Online Joint Bank Accounts
Joint bank accounts are accounts which have two (or more) people with full access to and use of the bank account. In some types of accounts each person can make withdrawals and deposits without the knowledge or consent of the other party involved, write checks on the account, and make autonomous decisions regarding the money in that account. Other joint accounts are set up in such a way as to require that each signatory sign for each transaction.
Choosing whether or not to share a bank account with someone can be a bit daunting. It can be a constant source of marital stress if you and your spouse do not share similar attitudes towards earning, saving, and spending money, and it can strain a relationship beyond the breaking point when one person makes a poor financial decision with money that belongs to both. In the eyes of the partners, one may feel more entitled to the money than the other by dint of having deposited more into the account, but legally it doesn’t work like that. In the eyes of the law, it doesn’t make any difference who contributed more money to the account, or who took more out. The law dictates that both parties share equally in the assets held in the account.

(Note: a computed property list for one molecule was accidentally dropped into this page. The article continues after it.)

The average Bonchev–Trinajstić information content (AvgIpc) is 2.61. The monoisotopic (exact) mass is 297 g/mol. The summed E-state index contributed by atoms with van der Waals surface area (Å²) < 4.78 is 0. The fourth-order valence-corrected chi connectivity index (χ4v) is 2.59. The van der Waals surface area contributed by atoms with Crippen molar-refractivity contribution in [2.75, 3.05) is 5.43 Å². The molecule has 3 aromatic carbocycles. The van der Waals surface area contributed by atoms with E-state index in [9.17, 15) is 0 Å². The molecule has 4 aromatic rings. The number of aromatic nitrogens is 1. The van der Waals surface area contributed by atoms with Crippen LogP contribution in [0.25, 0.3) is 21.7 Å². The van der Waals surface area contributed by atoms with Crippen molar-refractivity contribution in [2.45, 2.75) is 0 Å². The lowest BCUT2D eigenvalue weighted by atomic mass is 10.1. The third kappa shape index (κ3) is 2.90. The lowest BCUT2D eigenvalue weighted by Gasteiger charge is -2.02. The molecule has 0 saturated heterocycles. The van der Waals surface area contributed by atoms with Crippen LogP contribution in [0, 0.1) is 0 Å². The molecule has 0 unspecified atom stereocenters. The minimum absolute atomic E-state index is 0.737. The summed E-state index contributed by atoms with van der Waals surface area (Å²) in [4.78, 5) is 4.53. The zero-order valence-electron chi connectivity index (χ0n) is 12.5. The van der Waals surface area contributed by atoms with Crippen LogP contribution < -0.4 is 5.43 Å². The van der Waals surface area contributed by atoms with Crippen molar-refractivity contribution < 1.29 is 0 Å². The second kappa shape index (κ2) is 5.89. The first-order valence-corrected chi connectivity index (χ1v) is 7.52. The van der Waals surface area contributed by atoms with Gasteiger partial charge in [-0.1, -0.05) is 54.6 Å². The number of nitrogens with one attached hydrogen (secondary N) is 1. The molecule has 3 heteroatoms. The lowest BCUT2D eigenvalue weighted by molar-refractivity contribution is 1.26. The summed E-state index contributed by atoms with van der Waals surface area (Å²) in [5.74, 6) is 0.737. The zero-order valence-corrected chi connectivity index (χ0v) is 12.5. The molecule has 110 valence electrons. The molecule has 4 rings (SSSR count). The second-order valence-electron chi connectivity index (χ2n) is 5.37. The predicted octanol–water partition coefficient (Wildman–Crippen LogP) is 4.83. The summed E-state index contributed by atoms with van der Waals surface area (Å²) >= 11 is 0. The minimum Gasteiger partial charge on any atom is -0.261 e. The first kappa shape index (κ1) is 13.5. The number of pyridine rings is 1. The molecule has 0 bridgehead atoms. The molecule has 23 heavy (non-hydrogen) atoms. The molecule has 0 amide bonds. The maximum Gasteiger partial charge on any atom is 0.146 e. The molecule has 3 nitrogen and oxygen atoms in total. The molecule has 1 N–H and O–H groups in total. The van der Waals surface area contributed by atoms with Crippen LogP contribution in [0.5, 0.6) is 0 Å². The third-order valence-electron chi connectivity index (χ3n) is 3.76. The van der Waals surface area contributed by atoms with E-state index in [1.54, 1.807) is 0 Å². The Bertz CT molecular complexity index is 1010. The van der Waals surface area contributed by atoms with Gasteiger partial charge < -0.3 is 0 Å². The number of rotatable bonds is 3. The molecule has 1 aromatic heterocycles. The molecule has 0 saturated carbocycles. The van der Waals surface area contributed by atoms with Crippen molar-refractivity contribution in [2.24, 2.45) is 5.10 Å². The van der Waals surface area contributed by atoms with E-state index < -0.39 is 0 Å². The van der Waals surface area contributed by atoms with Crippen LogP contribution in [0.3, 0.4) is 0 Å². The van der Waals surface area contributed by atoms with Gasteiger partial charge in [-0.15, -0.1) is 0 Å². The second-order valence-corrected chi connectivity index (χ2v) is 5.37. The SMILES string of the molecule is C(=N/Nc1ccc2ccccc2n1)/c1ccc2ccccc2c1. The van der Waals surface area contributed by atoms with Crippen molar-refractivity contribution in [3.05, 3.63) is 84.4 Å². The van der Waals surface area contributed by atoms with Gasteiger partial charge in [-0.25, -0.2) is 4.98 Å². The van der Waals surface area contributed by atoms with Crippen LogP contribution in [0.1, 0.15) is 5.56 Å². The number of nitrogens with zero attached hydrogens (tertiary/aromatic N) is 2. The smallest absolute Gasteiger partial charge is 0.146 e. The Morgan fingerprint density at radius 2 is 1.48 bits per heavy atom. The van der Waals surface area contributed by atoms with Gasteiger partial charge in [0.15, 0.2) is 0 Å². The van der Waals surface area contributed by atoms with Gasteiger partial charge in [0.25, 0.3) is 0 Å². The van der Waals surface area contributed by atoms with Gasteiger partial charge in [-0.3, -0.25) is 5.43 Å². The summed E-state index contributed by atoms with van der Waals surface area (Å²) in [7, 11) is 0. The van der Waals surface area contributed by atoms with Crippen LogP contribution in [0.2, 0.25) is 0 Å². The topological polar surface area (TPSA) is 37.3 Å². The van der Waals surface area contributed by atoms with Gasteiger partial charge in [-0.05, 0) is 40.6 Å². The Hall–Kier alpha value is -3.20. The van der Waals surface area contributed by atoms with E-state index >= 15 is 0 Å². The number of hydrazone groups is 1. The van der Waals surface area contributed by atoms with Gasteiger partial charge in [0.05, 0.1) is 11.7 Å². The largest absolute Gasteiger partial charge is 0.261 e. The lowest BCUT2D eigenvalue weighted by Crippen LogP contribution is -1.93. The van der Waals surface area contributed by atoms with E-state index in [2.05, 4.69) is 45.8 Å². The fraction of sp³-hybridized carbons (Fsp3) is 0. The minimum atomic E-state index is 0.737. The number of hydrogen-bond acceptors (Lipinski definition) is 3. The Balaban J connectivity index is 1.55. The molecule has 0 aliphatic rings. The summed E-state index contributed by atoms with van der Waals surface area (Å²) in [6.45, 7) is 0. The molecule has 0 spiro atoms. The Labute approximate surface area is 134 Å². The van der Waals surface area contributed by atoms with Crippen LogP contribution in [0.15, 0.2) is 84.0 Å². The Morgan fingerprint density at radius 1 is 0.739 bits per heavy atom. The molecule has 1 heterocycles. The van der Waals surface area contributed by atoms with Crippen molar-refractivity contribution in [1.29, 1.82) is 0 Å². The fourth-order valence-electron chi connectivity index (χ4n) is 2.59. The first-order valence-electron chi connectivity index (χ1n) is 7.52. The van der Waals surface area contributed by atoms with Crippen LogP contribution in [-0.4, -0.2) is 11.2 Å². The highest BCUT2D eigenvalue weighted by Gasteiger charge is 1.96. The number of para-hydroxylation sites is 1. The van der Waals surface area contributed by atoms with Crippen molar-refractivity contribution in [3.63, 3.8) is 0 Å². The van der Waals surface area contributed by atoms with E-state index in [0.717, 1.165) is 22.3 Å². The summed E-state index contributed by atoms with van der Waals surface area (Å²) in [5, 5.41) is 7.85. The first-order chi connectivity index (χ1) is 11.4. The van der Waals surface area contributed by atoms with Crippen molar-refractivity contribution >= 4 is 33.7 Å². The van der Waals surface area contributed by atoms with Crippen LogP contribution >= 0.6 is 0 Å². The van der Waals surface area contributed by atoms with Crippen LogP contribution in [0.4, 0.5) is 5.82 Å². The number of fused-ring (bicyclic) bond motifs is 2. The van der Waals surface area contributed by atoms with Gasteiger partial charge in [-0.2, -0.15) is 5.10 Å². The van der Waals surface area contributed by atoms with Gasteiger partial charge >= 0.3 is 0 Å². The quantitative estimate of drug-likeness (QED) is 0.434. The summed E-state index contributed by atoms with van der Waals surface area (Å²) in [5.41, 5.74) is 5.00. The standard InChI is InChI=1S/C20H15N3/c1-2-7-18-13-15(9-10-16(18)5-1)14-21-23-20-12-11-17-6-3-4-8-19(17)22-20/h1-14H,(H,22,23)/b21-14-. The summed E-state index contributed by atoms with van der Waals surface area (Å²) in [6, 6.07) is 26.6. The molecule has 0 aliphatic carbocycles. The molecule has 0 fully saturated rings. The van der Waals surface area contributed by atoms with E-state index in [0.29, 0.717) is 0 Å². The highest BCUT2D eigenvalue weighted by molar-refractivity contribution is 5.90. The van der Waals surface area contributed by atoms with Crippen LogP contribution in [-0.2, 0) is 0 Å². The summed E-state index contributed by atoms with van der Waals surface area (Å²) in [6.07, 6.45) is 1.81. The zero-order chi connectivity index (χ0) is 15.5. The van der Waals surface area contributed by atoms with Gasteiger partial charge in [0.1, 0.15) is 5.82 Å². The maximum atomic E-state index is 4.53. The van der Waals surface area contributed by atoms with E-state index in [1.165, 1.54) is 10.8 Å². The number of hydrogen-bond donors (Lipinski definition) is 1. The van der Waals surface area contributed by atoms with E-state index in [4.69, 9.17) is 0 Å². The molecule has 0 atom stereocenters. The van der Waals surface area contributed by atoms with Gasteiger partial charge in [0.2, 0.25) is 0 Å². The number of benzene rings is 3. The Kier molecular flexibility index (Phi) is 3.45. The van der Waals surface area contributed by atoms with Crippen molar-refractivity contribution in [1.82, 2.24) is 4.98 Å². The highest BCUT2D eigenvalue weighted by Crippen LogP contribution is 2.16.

It is possible for more than two people to share a bank account, and in these situations there are many options available to regulate the use of the money, such as requiring all parties’ signatures on every transaction. These are known as tenants-in-common accounts.
What happens to the money in a joint account when one of the signatories dies is something that should be decided when the account is opened. An account in which the money in the account is divided evenly between the surviving account holders is called a joint tenancy with rights of survivorship, or JTWRS account.
There are other ways to set up joint accounts, and your bank will likely have many different choices for you to consider. Think carefully about the best way to set the account up, and good luck.